Another exploration is this eye chart, the design of which is intended to exercise the viewer's third eye. The chart, which was also sourced from an original copperplate engraving, has a lightly frosted background. Delicate V-carved lines and dots, inspired by scientific eyesight diagrams, weave and cascade across the frosted glass. At the bottom, Einstein encourages us to “experience the mysterious –- the source of all true art and all science.”

9999 eye chart

If you've read this far, I commend you! You can see that we had a wonderful -- and very full -- year. Thank you for being part of it!

May your new year be filled with creative joy and deep satisfaction,

Christina sig cropped



Photographs by Gabriel Harber and Studio staff and consultants

Designing for Devout Organizations

OaksChristian-cropped This week I am at the National Catholic Development Conference in Chicago, where Catholic fundraisers from across the nation are gathered to network and find new and better ways of achieving their goals.

We have done quite a bit of work for religious institutions over the years and we understand the deeply devotional nature of creating custom Donor Recognition and Tributes for them. But we also appreciate that nowadays even religious organizations find themselves having to compete for the attention of their audience and potential donors.

That’s why every Donor Wall we create serves a number of purposes in addition to deeply honoring, unifying and celebrating the institution's founders, staff, clientele and community of donors. Each of our walls also functions as:

  • An identity and values statement
  • A work of art
  • A luminous educational tool
  • The vehicle for a warm public relations message
  • An architectural enhancement
  • A wayfinding landmark

I thought it might be useful for conference attendees to see a detailed example of this kind of Donor Wall, so our graphic designer Shuchi worked with our writer, Margot, to create a lovely little booklet showcasing the Donor and Heritage Walls we did last year for St. Mary's Hospital in Colorado.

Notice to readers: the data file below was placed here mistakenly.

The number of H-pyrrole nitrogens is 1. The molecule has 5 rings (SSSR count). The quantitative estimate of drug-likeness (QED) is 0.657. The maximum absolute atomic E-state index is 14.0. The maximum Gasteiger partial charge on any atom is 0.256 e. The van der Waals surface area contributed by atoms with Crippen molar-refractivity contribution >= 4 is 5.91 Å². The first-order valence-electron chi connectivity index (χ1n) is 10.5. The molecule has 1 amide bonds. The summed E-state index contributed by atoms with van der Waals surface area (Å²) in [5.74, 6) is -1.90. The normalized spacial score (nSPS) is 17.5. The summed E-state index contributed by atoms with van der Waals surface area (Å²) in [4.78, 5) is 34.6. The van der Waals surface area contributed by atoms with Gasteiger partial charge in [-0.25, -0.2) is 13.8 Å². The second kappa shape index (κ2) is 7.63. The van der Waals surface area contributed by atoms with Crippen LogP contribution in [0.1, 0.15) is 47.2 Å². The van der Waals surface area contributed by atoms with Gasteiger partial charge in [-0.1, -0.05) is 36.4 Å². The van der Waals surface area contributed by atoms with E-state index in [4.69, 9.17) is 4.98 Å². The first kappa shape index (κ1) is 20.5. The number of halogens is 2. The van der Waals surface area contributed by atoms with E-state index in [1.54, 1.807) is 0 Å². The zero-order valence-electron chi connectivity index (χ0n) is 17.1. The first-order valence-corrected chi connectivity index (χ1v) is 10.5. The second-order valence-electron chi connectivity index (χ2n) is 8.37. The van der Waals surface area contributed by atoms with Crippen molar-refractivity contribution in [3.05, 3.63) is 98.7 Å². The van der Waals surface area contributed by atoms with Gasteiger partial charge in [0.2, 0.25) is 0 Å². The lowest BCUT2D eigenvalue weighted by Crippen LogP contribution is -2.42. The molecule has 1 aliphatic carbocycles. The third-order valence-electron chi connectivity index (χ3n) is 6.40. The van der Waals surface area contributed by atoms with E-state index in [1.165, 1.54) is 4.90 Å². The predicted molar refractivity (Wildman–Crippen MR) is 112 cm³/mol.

Shuchi has also put the booklet online so you can enjoy here. Its pages turn automatically, but by clicking on it, you can view the booklet in full screen, page back and forth, email it to others, or print it. If you'd like a professionally printed copy, just email us with your name and mailing address, and tell us how many copies you'd like.

There's a quote we used in this project that applies to the dedicated men and women I am visiting with here at the conference, all of whom are striving in tight economic times to bring their good works to the attention of interested donors.

Give me persons of prayer
and they will be capable of anything.

Christina sig




P.S. The lovely sculpture pictured at the top of this post is actually a Donor Wall at Oaks Christian School in Westlake Village, California. Five overlapping panels of crystal, deep-carved by hand, are edge-lit by LEDs, literally illuminating the names of hundreds of donors that radiate from the central gold and white cross. This "Donor Wall" symbolically reflects the identity of this remarkably fast-growing school: It, too, dramatically “rises out of the ground.” For more on this piece, visit the Oaks Christian School page on our website.

Tribute to a Lovely “Lady”

Notre dame full view

Last spring, we were asked by Kim Cardosi and Ted Kiper of Cardosi Kiper Design Group to translate a photograph of the University of Notre Dame into a large Art Glass piece that would both honor the institution and welcome visitors to their new Development building.

Together, we considered a number of different photographs, and, because Notre Dame is known for the beauty of its campus, we settled on a magnificent aerial view that includes many of the school’s landmark buildings  ––  most notably the historic Main Building with its famous Gold Dome and the Basilica of the Sacred Heart with its lovely Neo-Gothic spire.  

Commencement program from 1891
showing the Main Building

These two buildings – each over 100 years old –  symbolize the dual facets of Notre Dame’s time-honored aspiration: to expand knowledge and deepen belief.

For our part, we decided to carve the aerial photo into three wide crystal panels using a variety of techniques.  The name of the university would be deep V-carved on the front of the crystal, then filled with 23-karat gold leaf. Gold symbolizes strength and wisdom, both attributes of this revered institution.